Creditinfo plans to deploy its scorecard that is designed to improve access to finance for small businesses in Tanzania. This follows the roll ... out of the product in Kenya this month, director Burak Kilicoglu tells The Africa Report.
Ghana’s smaller size gives it a geographical advantage over Nigeria in terms of selling insurance. But mobile money makes the last mile to the remote customer easier and economically viable even in larger countries.
In Ghana there has been “more of a push from the regulator and the government for increased penetration,” says Tom Gray, an African risk consultant with Menas Associates in London. “Mobile insurance, bancassurance and micro-insurance are areas that are seeing growth.”
- In 2015, the central bank in Ghana overhauled the regulatory framework for mobile money by letting operators run services through existing subsidiaries. Results quickly followed: the 2017 Global Findex from the World Bank showed Ghana as among the fastest-growing mobile-money markets in sub-Saharan Africa. In May 2018, Ghana allowed interoperability, making money transfers between mobile networks and banks possible.
- By 2017, Ghana had over 11 million active mobile-money accounts, mostly provided by South Africa’s MTN. Through these accounts, Ghanaians can open savings accounts or even buy government treasury bills by phone. Other international players have jumped on board. In September 2017, emerging markets insurance company BIMA partnered with Vodafone to provide life insurance to Ghana’s fishing communities.
Nigeria, by contrast, does not offer the same freedom. The GSMA association, which represents mobile operators worldwide, says the country’s regulatory framework has allowed only a few players to offer mobile-money services, meaning lower investment and restricted choice. Major mobile-money players such as MTN are hoping that lessons have been learned from Ghana.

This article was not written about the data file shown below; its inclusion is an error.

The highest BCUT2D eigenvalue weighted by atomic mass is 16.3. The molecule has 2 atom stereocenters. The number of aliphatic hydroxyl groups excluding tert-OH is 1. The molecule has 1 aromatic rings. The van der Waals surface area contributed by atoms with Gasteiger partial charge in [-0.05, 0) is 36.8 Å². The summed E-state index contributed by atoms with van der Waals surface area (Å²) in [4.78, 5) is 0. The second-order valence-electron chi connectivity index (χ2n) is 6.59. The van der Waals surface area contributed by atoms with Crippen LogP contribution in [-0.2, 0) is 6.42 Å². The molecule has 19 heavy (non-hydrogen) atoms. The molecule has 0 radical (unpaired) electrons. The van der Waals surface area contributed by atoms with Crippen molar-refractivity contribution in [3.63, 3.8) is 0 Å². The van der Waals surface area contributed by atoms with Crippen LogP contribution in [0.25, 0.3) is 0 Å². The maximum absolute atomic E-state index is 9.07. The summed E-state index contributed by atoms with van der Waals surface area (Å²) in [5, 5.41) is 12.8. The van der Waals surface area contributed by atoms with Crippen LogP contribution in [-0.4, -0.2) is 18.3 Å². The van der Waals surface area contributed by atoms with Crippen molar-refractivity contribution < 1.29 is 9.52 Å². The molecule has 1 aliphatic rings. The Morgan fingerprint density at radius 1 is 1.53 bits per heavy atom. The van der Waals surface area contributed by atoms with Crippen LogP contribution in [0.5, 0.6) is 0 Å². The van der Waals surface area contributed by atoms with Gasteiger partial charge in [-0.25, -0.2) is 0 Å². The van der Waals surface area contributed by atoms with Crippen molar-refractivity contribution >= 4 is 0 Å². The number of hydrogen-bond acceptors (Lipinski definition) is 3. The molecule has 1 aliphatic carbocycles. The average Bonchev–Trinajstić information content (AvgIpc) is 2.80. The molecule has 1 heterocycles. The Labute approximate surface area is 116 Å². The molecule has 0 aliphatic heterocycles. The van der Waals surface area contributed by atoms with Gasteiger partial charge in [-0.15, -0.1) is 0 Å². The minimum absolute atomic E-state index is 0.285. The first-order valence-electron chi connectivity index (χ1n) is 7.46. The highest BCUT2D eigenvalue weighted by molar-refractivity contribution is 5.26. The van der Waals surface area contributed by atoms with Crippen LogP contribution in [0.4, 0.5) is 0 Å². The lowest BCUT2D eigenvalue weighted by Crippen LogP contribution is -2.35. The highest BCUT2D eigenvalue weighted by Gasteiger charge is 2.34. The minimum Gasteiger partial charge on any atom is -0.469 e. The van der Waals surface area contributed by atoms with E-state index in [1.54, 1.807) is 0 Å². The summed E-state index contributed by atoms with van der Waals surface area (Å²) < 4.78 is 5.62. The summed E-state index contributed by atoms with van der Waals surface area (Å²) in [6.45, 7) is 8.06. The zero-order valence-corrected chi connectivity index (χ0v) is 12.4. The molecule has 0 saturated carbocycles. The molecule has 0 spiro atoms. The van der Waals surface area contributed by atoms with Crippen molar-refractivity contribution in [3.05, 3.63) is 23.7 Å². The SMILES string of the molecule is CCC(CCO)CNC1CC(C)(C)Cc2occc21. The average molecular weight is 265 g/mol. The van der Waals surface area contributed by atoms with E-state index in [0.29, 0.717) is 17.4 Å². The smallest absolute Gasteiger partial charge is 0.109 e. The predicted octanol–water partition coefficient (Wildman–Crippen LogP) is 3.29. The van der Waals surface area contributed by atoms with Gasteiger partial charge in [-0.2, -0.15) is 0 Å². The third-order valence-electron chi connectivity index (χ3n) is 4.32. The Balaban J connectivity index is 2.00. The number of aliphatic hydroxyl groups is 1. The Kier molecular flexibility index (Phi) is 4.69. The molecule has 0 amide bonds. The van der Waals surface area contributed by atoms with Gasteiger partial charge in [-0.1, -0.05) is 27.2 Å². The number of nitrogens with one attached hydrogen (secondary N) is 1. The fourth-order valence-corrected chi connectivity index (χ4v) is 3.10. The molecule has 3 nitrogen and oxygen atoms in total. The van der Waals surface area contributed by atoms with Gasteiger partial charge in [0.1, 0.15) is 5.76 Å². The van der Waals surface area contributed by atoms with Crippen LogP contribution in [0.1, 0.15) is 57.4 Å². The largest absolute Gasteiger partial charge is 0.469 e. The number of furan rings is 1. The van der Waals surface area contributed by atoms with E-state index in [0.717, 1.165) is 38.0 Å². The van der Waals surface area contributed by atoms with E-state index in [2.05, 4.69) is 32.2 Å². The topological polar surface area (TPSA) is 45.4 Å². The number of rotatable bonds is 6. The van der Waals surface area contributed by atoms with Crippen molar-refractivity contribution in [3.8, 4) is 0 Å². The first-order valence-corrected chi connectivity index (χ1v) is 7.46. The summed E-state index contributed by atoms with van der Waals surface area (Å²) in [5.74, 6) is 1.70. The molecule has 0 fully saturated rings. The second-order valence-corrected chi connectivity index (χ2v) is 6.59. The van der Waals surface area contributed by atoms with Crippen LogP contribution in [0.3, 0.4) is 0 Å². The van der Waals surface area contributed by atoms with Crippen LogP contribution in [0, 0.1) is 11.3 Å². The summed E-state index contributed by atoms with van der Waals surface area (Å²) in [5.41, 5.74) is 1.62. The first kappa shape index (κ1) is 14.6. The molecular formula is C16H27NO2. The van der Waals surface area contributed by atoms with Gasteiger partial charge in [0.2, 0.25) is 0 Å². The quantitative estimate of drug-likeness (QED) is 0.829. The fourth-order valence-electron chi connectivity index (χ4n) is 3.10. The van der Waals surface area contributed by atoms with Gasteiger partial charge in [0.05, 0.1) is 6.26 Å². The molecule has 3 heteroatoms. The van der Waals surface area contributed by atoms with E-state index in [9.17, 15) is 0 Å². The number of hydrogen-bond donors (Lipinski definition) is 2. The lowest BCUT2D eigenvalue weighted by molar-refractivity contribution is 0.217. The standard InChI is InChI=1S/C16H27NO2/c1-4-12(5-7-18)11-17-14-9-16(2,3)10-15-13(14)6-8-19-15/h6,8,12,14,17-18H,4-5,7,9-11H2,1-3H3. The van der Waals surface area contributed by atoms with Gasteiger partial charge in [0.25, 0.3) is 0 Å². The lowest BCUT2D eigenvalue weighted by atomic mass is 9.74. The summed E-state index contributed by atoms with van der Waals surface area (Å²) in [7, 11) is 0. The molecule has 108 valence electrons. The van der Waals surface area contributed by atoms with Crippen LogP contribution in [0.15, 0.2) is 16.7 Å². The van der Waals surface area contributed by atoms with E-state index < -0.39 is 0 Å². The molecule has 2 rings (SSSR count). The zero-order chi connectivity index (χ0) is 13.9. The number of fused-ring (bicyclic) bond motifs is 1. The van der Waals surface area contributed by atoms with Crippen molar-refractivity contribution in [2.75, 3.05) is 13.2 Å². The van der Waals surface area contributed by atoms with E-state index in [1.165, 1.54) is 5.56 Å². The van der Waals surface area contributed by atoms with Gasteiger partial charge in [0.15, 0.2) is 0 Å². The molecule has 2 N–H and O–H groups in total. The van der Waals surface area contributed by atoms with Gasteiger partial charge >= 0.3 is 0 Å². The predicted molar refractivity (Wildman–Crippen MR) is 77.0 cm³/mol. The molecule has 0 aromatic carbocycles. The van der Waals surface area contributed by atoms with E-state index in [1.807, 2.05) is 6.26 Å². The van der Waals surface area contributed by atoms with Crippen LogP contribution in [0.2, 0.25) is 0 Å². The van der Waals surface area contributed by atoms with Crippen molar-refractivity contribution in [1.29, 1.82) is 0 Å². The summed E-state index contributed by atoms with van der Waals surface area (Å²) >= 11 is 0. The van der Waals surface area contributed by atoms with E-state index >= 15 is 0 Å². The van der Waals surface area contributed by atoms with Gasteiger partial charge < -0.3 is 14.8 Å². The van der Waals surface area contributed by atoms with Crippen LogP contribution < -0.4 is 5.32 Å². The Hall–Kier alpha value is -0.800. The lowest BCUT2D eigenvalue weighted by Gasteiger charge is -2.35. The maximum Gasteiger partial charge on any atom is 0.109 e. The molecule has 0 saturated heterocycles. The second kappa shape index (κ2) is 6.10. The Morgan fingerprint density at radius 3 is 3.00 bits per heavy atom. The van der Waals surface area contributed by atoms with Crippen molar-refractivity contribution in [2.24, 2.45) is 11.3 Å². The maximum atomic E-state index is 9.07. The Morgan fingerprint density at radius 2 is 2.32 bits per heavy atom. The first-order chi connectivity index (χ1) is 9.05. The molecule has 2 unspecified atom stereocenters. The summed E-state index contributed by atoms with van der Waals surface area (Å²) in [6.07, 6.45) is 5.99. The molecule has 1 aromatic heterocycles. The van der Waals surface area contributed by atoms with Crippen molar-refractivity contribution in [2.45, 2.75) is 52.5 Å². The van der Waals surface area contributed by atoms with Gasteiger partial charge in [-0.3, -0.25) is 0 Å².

MTN hits the buffers
MTN is Nigeria’s biggest carrier with more than 50 million subscribers, and the company said in March that launching a mobile-money offer in Nigeria is a key target for 2019. MTN’s plans for an IPO of its Nigerian unit were held up after the Nigerian authorities hit the company with a $2bn tax bill last September. That followed a demand from Nigeria’s central bank in August 2018 that MTN repatriate $8.1bn to Nigeria, arguing that the money had been moved abroad in breach of foreign-currency regulations.
The repatriation case was resolved, but MTN continues to contest the tax bill. The company says it can’t come up with a value for the planned IPO while the dispute is ongoing.
Nigeria has also lagged behind Ghana in increasing capital requirements for insurers, Gray says. The result is “poor capitalisation of the market players”. The oil and gas industry would have a been a promising area for the provision of local insurance, Gray says, but the “reality is that many local players lack the capital or expertise to underwrite complex oil and gas activities”.
In Nigeria the insurance sector is fragmented and needs consolidation, but Gray doesn’t expect this to happen any time soon: “There are too many small players trying to undercut each other.” Fake insurance, particularly in motor insurance, is rife, he says, contributing to a poor public perception of the industry.
Nigeria carried out its own reforms in 2018 in a bid to harness the potential of mobile money to drive financial inclusion. Much will rest on implementation. According to PwC, in 2017 Ghana’s insurance penetration rate (value of premiums as a percentage of GDP) was still very low at 1.1%, but well ahead of Nigeria at 0.3%. Ghana is targeting an insurance penetration rate of 10% of GDP by 2021.
Bottom line: Mobile money has proved itself a catalyst in the battle to provide insurance. Making life harder for mobile-money providers keeps insurance out of reach for most Nigerians.
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